WORK has started to finally demolish what remains of Tipner greyhound track.
Residents and councillors have spoken of their relief that the structure – which has been repeatedly set on fire by arsonists – would soon be completely flattened.
They also voiced hope that it would herald the start of the £130m regeneration of Tipner, which is set to begin this year after major planning applications were approved at the end of 2011.
Demolition began before Christmas but had to be halted when workmen became concerned the gas supply might not have been switched off.
But an investigation determined the site was safe and four men driving excavators returned to it yesterday for a last push to finish the job.
Site manager for Portsmouth Demolition and Salvage, Dale Green, said: ‘It was slow going yesterday and we had a couple of technical hitches but we hope to have the high-rise bit down by Friday.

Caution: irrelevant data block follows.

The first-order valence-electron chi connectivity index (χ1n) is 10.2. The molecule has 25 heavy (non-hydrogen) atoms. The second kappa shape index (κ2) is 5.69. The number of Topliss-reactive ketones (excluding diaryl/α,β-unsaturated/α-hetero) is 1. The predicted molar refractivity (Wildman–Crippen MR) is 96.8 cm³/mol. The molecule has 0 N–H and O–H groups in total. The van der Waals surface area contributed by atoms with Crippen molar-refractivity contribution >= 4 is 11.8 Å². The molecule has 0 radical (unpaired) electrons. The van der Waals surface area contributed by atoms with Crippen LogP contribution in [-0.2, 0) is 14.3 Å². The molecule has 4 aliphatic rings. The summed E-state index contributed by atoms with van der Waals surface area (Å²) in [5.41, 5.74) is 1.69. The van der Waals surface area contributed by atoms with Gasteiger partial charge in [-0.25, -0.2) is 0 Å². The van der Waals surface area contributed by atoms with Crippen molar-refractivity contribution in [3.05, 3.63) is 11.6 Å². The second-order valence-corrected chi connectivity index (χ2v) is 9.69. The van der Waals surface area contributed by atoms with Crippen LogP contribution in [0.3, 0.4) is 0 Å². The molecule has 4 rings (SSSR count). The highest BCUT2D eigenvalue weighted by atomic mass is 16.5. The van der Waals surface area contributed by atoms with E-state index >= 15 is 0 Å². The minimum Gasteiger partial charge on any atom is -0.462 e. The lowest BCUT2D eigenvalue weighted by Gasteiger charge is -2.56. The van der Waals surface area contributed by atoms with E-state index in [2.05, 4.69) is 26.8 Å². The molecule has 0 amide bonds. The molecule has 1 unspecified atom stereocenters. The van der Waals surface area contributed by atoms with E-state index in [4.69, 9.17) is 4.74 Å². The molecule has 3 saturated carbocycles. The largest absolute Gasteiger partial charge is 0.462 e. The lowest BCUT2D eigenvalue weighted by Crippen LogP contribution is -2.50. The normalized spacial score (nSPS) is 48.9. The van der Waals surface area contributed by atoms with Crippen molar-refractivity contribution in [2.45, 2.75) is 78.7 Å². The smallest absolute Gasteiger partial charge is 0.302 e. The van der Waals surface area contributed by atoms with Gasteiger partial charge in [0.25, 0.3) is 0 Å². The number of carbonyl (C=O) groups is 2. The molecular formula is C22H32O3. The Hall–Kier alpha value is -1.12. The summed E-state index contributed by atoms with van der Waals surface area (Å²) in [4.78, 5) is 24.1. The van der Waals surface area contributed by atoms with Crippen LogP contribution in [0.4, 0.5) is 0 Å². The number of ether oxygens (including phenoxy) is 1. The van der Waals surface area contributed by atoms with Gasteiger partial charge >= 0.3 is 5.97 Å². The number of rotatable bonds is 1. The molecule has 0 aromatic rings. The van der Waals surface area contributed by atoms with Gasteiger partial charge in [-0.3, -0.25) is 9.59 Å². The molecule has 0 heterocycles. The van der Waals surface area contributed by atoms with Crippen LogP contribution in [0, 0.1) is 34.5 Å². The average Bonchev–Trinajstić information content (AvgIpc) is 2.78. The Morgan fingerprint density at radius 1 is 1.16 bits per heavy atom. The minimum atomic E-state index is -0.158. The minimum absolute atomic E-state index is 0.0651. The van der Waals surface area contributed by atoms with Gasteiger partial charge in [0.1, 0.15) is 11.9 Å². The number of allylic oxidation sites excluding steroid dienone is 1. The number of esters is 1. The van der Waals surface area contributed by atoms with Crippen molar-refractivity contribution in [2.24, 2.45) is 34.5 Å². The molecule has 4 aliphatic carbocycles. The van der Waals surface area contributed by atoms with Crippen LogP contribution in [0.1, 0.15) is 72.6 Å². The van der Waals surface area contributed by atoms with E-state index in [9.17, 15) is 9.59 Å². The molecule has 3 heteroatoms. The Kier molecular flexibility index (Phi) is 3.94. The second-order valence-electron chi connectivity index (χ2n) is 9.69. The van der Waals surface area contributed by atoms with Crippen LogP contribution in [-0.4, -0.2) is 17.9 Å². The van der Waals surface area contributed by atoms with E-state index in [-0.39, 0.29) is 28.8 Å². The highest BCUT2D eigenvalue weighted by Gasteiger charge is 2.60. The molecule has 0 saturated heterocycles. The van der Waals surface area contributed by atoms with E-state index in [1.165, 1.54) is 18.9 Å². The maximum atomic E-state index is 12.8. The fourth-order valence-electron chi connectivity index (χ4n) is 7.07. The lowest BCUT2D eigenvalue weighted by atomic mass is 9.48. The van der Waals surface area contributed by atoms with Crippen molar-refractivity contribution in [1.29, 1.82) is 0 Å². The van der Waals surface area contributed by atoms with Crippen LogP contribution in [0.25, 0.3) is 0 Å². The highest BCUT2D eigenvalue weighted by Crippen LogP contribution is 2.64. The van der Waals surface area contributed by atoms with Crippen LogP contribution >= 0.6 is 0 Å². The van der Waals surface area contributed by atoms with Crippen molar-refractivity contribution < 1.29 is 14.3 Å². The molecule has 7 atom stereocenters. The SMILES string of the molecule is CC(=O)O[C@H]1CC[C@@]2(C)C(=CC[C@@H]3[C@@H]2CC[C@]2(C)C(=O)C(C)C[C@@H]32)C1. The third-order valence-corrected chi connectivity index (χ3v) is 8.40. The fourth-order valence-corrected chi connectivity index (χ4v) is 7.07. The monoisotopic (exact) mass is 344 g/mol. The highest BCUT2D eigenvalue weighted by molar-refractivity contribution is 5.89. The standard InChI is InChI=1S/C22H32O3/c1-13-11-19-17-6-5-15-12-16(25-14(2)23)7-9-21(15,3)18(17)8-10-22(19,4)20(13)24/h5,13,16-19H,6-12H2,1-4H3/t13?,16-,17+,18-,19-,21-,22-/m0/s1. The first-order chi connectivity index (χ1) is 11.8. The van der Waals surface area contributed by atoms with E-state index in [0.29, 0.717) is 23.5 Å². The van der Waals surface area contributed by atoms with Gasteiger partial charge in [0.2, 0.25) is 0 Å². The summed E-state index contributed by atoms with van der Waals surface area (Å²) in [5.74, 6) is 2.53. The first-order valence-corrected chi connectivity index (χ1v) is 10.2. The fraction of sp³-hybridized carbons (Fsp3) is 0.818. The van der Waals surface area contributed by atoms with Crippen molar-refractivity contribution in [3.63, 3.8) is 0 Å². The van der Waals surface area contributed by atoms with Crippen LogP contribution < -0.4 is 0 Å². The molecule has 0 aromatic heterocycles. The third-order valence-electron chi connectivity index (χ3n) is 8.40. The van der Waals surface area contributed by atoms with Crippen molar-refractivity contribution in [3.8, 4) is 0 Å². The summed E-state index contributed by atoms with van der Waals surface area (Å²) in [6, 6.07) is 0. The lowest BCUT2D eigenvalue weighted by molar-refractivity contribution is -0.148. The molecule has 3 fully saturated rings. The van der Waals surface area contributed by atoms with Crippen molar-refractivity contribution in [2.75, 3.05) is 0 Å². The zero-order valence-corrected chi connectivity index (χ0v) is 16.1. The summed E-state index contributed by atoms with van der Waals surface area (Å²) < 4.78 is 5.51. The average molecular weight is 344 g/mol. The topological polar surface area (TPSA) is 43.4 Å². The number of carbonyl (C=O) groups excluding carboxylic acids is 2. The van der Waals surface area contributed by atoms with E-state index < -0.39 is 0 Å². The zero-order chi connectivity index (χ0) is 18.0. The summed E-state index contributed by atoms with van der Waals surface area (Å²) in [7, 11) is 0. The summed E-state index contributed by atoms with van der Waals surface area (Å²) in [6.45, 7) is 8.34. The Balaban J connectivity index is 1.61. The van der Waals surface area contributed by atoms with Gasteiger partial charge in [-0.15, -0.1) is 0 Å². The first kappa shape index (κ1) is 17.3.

‘We’ve got a couple of weeks to finish it all. A few of the lads used to go down to the track regularly in the evenings, so in a way it’s a shame to see it go.
‘But it’ll be interesting to see what replaces it.’
The track was on land owned by the Tipner Regeneration Company and the South East England Development Agency, but has remained closed and derelict since the company running it went into liquidation last year.
Sean White, 46, lives in nearby Stamshaw and said it was about time the owners made the site safe.
‘There was a point where people were starting a fire a week in there,’ he said. ‘I liked to use it when it was open, but closed it was a dangerous menace and it will be good to finally see the back of it.
Hilsea ward councillor and Conservative finances chief Donna Jones said the start of the regeneration was great news for the city.
She said: ‘I’m delighted that work has started so quickly after the application was approved.
‘The regeneration will be an absolutely essential development for Portsmouth, it’s going to create jobs and bring investment into the city.
‘It must go ahead now; we have the strategy drawn up, we have government money tied up in it, and all the pieces are finally in place after 30 years of hard work and planning.’